This is a very old entry — images are small, formatting is off.
Launched in 2005 by former Vice President Al Gore (before An Inconvenient Truth fame) and entrepreneur Joel Hyatt, Current TV was originally a pretty drastic model of programming, featuring user-generated “pods” reflecting a broad range of topics and opinions that lasted anywhere from 3 to 10 minutes. You could tune in at any time of day and just jump right in into whatever was going on and not have to worry about following typically scheduled programming. This was the same year YouTube launched and before it went as big as it is now, so the concept was fairly ahead of the curve. Current gathered some initial attention but then it just kind of disappeared as the novelty wore off and despite hiring former MTV Networks’ President Mark Rosenthal, toying with the idea of going public, and transitioning into 30- and 60-minute programming Current felt anything but. Enter Keith Olbermann, the love-him-or-hate-him, ex-ESPN anchor turned political commentator. In February Current announced that Olbermann would be taking his show, Countdown With Keith Olbermann, from MSNBC to their cable channel starting June 20. Reminiscent of when Howard Stern announced he would be leaving the broader air waves for SiriusXM, Olbermann’s move to Current gave it instant relevance. Last week, Current quietly introduced a new look, launched the website for Olbermann’s show, Countdown, and over the Summer will be implementing the new look. The identity has been designed by Wolff Olins with motion assistance by Ghava, the on-air look is by loyalkaspar, and web design by Code and Theory.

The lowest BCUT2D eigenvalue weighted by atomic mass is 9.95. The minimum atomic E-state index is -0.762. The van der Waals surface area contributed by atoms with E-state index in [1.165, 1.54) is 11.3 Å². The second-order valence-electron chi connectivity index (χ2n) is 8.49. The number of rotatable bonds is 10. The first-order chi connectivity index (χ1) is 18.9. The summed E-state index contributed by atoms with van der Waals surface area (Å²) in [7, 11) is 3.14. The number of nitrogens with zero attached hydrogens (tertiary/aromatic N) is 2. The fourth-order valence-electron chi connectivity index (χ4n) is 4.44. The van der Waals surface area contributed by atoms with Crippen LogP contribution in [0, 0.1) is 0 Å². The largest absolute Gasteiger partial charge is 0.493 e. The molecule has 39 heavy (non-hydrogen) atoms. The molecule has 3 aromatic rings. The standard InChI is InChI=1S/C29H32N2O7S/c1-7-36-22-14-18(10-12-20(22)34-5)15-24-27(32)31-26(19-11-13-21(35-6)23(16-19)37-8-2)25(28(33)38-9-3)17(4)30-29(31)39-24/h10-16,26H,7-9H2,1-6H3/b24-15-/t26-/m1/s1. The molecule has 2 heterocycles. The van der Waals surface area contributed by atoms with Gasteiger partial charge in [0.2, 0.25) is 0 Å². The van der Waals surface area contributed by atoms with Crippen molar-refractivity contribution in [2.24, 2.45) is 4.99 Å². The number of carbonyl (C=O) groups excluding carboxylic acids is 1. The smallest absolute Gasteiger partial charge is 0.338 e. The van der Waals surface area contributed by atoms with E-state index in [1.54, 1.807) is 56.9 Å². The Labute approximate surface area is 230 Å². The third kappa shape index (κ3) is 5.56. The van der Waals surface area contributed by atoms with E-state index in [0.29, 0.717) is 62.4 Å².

The previous identity was designed by Meta Design and Peter Saville and, at the time, the idea of a pixelated logo was somewhat forgivable despite the internet-sized cliché it represented. Six years later and the idea is inexcusable. Looking dated is an understatement. Current needed an extreme statement to indicate a completely new direction and almost erase its previous history to establish a new reputation. A flag, signaling they have arrived and that they stand for a specific kind of journalism, is exactly what they needed. And it looks awesome. Conceived as a moving logo first and static logo second, the execution is dynamic, bold, and innovative without feeling like it’s trying hard to be cool and relevant. The black and white approach also gives it a sharp edge in contrast to all the colorful identities found on TV. The identity applications and on-air look are still limited but everything shows plenty of promise. So far, one of my favorite logos of the year.